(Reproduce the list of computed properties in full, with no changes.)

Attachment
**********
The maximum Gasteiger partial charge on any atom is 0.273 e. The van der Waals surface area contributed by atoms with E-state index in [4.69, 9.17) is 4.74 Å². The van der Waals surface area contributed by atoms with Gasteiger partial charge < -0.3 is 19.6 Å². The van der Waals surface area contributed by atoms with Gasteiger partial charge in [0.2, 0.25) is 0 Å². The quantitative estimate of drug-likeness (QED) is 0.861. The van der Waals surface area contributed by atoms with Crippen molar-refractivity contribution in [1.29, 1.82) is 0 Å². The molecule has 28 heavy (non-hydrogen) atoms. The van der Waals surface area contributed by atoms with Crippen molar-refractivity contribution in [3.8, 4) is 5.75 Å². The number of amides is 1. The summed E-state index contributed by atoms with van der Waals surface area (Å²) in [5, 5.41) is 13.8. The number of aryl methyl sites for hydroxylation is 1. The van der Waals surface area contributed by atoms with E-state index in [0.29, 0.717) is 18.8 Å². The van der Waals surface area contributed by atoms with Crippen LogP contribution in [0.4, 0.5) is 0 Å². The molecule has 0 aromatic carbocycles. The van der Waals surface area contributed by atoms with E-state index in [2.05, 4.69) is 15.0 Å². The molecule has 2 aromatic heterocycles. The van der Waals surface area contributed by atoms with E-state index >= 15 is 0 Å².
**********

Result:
The maximum Gasteiger partial charge on any atom is 0.273 e. The van der Waals surface area contributed by atoms with E-state index in [4.69, 9.17) is 4.74 Å². The van der Waals surface area contributed by atoms with Gasteiger partial charge < -0.3 is 19.6 Å². The van der Waals surface area contributed by atoms with Gasteiger partial charge in [0.2, 0.25) is 0 Å². The quantitative estimate of drug-likeness (QED) is 0.861. The van der Waals surface area contributed by atoms with Crippen molar-refractivity contribution in [1.29, 1.82) is 0 Å². The molecule has 28 heavy (non-hydrogen) atoms. The van der Waals surface area contributed by atoms with Crippen molar-refractivity contribution in [3.8, 4) is 5.75 Å². The number of amides is 1. The summed E-state index contributed by atoms with van der Waals surface area (Å²) in [5, 5.41) is 13.8. The number of aryl methyl sites for hydroxylation is 1. The van der Waals surface area contributed by atoms with E-state index in [0.29, 0.717) is 18.8 Å². The van der Waals surface area contributed by atoms with Crippen LogP contribution in [0.4, 0.5) is 0 Å². The molecule has 0 aromatic carbocycles. The van der Waals surface area contributed by atoms with E-state index in [2.05, 4.69) is 15.0 Å². The molecule has 2 aromatic heterocycles. The van der Waals surface area contributed by atoms with E-state index >= 15 is 0 Å².